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911 Call Regarding Ongoing Emergency Not Barred by Confrontation Clause


People v. Johnson, 2010 WL 4371367 (Cal.App. 1 Dist.)

Early this month, the Court of Appeal for the First District of California held that a victim's out-of-court statements to a 911 operator while driving away from the scene of the shooting to report 1) that defendant had fired a gun at the victim in the defendant's home, 2) the description of the defendant, 3) the firearm used, and 4) the defendant's address were non-testimonial and therefore not rendered inadmissible by the Sixth Amendment confrontation clause.

Shortly after her husband had discharged a firearm, the victim called 911 while driving away to report that her husband had shot at her. The victim failed to appear at trial and the court admitted audiotape of her 911 call. The court convicted the husband of possession of a firearm by a felon and he appealed arguing that the ruling was in violation of his Sixth Amendment right to confrontation.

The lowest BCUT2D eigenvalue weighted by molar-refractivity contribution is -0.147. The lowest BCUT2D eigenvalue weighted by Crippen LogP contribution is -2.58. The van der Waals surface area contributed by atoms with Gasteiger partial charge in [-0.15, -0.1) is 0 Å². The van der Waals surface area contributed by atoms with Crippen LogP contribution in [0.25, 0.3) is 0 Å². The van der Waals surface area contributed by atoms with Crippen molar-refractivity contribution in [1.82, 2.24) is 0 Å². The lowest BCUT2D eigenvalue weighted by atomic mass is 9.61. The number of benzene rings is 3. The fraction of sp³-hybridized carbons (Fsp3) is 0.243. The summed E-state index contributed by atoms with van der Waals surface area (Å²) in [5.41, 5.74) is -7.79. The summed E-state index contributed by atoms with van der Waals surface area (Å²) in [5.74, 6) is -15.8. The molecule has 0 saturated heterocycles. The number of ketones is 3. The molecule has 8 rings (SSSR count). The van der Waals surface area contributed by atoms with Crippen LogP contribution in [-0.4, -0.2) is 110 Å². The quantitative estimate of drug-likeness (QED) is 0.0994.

In  Crawford v. Washington, the United States Supreme Court reinterpreted previous decisions regarding the confrontation clause and concluded that the confrontation clause applies only to a particular subset of out-of-court statements admitted for their truth that effectively "serve as a substitute for testimony at trial." Crawford (2004) 541 U.S. 36, 51. The confrontational clause barred these "testimonial" statements unless the declarant appeared at trial or was legally unavailable and the defendant had a prior opportunity for cross-examination.

After the cases of Davis v. Washington and Hammon v. Indiana, the Supreme Court stated, "Statements are nontestimonial when made in the course of police interrogation under circumstances objectively indicating that the primary purpose of the interrogation is to enable police assistance to meet an ongoing emergency. They are testimonial when the circumstances objectively indicate that the primary purpose of the interrogation is to establish or prove past events potentially relevant to later criminal prosecution." Davis, 547 U.S. 813, 822.

In this situation, the Court of Appeal decided that the victim was in flight from the scene of the crime and the crime did not have to literally be ongoing at the time of the call. Rather, the victim was upset and her call to 911 reflected a need to assess an ongoing emergency. Consequently, the statements made during the 911 call were non-testimonial and therefore admissible at trial.

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